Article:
2020 was not a banner year for anyone, including the Minnesota Timberwolves. Here are three resolutions they can make to improve in 2021.
The calendar has flipped to 2021, bringing to an end one of the most difficult years in modern history. Yes, it goes far, far beyond the Minnesota Timberwolves, but it’s fair to say that the Wolves have plenty of resolutions to make.
Let’s take a look at the Wolves’ condensed offseason and the season so far before taking a look at three New Year’s resolutions for the Timberwolves.
Reviewing the year of 2020 for the Minnesota Timberwolves
When the coronavirus struck early in the year, nobody was immune to its destructive powers, not even pro sports.
On March 11, seconds before a routine, regular-season game between the Utah Jazz and Oklahoma City Thunder was set to tip-off, Jazz center Rudy Gobert tested positive for COVID-19, postponing the game and suspending the entire NBA season while thrusting the pandemic into the spotlight for the next nine months.
The NBA then took a four-month hiatus before NBA Commissioner Adam Silver and teams decided on bringing the NBA back in a bubble at Walt Disney World in Orlando, Florida. From July 30 until the Los Angeles Lakers hoisted the Larry O’Brien Trophy on Oct. 11, 22 teams participated in the NBA bubble experiment.
One of the teams missing from the bubble was the Minnesota Timberwolves. On March 10, the Wolves played what, unbeknownst to anyone at the time, would be their last game for nearly ten months, a 117-111 loss to the Houston Rockets.
2020 was an especially tough year for the Minnesota Timberwolves. Leading up to the suspension of the season the Wolves lost 25 of 32 games played in 2020, including a 13-game losing streak.
Karl-Anthony Towns missed the first eight games of the calendar year of 2020 while recovering from a knee injury and was sidelined for the final 12 games with a wrist injury.
Then, in April, Towns tragically lost his mother, Jacqueline Cruz-Towns due to COVID-19. He also lost as many as six other family members to the disease that has robbed so many of so much over the last year.
On the court, things have slowly begun to break right for the Timberwolves since the conclusion of the NBA bubble. The franchise was awarded its second-ever No. 1 overall pick via the NBA Draft Lottery.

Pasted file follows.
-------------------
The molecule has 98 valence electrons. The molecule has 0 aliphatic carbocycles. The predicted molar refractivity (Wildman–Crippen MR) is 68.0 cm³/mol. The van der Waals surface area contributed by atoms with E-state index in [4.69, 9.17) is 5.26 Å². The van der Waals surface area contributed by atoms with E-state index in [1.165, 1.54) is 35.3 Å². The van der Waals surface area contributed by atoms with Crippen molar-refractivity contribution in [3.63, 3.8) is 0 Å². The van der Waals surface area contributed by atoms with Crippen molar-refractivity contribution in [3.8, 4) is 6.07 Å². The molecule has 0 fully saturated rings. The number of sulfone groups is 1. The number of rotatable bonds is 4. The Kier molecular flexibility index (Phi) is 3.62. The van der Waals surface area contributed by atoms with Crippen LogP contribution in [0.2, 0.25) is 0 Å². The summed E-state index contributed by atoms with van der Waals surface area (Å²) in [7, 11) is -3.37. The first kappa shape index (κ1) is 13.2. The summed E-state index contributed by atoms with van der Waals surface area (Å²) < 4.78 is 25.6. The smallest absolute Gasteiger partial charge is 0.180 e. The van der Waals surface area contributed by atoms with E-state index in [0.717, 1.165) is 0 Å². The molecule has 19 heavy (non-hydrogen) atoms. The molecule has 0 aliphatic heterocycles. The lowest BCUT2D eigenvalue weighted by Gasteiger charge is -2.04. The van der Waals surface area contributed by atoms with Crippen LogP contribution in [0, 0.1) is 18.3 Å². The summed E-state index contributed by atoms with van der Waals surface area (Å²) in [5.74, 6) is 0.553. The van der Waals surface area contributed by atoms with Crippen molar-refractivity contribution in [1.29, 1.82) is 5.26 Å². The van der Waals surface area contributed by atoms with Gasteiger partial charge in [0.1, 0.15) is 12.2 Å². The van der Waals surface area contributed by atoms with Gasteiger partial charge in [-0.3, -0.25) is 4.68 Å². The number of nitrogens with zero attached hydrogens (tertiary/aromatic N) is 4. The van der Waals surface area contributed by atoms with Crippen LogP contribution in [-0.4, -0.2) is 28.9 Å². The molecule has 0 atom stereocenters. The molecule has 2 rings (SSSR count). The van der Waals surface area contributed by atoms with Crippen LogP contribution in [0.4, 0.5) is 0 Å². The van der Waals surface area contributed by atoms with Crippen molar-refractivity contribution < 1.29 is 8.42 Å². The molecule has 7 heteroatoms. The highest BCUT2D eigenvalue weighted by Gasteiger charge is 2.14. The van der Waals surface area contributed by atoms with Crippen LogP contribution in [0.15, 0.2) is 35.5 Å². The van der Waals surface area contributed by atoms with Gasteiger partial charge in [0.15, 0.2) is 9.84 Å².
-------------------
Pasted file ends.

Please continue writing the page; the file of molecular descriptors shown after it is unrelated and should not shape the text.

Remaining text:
On Nov. 18, the Timberwolves selected Georgia wing Anthony Edwards with the first-overall pick to play alongside Towns and D’Angelo Russell, whom they had acquired via trade back in February. Minnesota also acquired fan-favorite Ricky Rubio in a trade with the Oklahoma City Thunder on draft night.
The table was seemingly set for an improvement on their 19-45 record last season.
A jolt of energy out of the gates from Edwards, who showed star potential in his first two games, as well as vast improvements from other young promising wings in Jarrett Culver and Josh Okogie helped Minnesota to a surprising 2-0 start.
It isn’t all rosy for Minnesota, however, as Towns went down in the fourth quarter of the win over Utah with an injury to the same wrist he hurt in February, knocking him out of the lineup for the foreseeable future. This, and some tired legs, led to consecutive ugly losses at Staples Center, first to the Lakers without Anthony Davis, and then the Clippers without Kawhi Leonard.
At 2-2 and no Towns for likely at least a few weeks, the sky once again seems to be falling for Timberwolves fans.
As 2020 finally and mercifully ends and we embark on a new year, it’s time for the Timberwolves to make some resolutions to carry into 2021. For a team that has a lot of talent, there is plenty to improve upon if Minnesota ever wants to be taken seriously in the Western Conference.
As the Wolves stand in front of the mirror, reflecting on the past year, it’s time to say, “new year, new me” and make some changes in 2021.